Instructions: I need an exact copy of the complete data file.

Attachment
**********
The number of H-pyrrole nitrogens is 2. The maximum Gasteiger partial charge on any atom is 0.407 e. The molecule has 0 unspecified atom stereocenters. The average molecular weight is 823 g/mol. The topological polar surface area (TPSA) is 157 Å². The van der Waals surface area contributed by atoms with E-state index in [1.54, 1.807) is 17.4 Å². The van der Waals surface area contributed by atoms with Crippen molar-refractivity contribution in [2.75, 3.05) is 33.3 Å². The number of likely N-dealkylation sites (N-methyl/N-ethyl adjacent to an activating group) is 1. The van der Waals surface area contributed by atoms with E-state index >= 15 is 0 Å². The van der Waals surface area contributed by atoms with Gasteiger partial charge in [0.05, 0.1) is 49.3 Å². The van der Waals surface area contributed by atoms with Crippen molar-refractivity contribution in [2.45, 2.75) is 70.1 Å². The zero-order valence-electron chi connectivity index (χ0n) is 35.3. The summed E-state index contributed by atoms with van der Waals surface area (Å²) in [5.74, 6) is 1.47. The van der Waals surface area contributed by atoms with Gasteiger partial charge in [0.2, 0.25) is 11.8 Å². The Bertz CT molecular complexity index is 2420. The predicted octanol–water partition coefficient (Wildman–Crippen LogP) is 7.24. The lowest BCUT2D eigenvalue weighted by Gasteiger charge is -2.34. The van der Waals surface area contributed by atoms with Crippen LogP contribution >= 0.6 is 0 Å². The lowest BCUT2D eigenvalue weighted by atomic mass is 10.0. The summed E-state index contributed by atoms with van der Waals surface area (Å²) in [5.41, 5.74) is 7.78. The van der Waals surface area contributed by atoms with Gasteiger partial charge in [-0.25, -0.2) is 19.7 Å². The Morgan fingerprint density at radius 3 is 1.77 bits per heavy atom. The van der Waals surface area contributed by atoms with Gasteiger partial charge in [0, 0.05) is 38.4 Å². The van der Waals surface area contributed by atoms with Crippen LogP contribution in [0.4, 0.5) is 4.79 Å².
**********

The number of H-pyrrole nitrogens is 2. The maximum Gasteiger partial charge on any atom is 0.407 e. The molecule has 0 unspecified atom stereocenters. The average molecular weight is 823 g/mol. The topological polar surface area (TPSA) is 157 Å². The van der Waals surface area contributed by atoms with E-state index in [1.54, 1.807) is 17.4 Å². The van der Waals surface area contributed by atoms with Crippen molar-refractivity contribution in [2.75, 3.05) is 33.3 Å². The number of likely N-dealkylation sites (N-methyl/N-ethyl adjacent to an activating group) is 1. The van der Waals surface area contributed by atoms with E-state index >= 15 is 0 Å². The van der Waals surface area contributed by atoms with Gasteiger partial charge in [0.05, 0.1) is 49.3 Å². The van der Waals surface area contributed by atoms with Crippen molar-refractivity contribution in [2.45, 2.75) is 70.1 Å². The zero-order valence-electron chi connectivity index (χ0n) is 35.3. The summed E-state index contributed by atoms with van der Waals surface area (Å²) in [5.74, 6) is 1.47. The van der Waals surface area contributed by atoms with Gasteiger partial charge in [0.2, 0.25) is 11.8 Å². The Bertz CT molecular complexity index is 2420. The predicted octanol–water partition coefficient (Wildman–Crippen LogP) is 7.24. The lowest BCUT2D eigenvalue weighted by Gasteiger charge is -2.34. The van der Waals surface area contributed by atoms with Crippen LogP contribution >= 0.6 is 0 Å². The lowest BCUT2D eigenvalue weighted by atomic mass is 10.0. The summed E-state index contributed by atoms with van der Waals surface area (Å²) in [5.41, 5.74) is 7.78. The van der Waals surface area contributed by atoms with Gasteiger partial charge in [-0.25, -0.2) is 19.7 Å². The Morgan fingerprint density at radius 3 is 1.77 bits per heavy atom. The van der Waals surface area contributed by atoms with Gasteiger partial charge in [0, 0.05) is 38.4 Å². The van der Waals surface area contributed by atoms with Crippen LogP contribution in [0.4, 0.5) is 4.79 Å².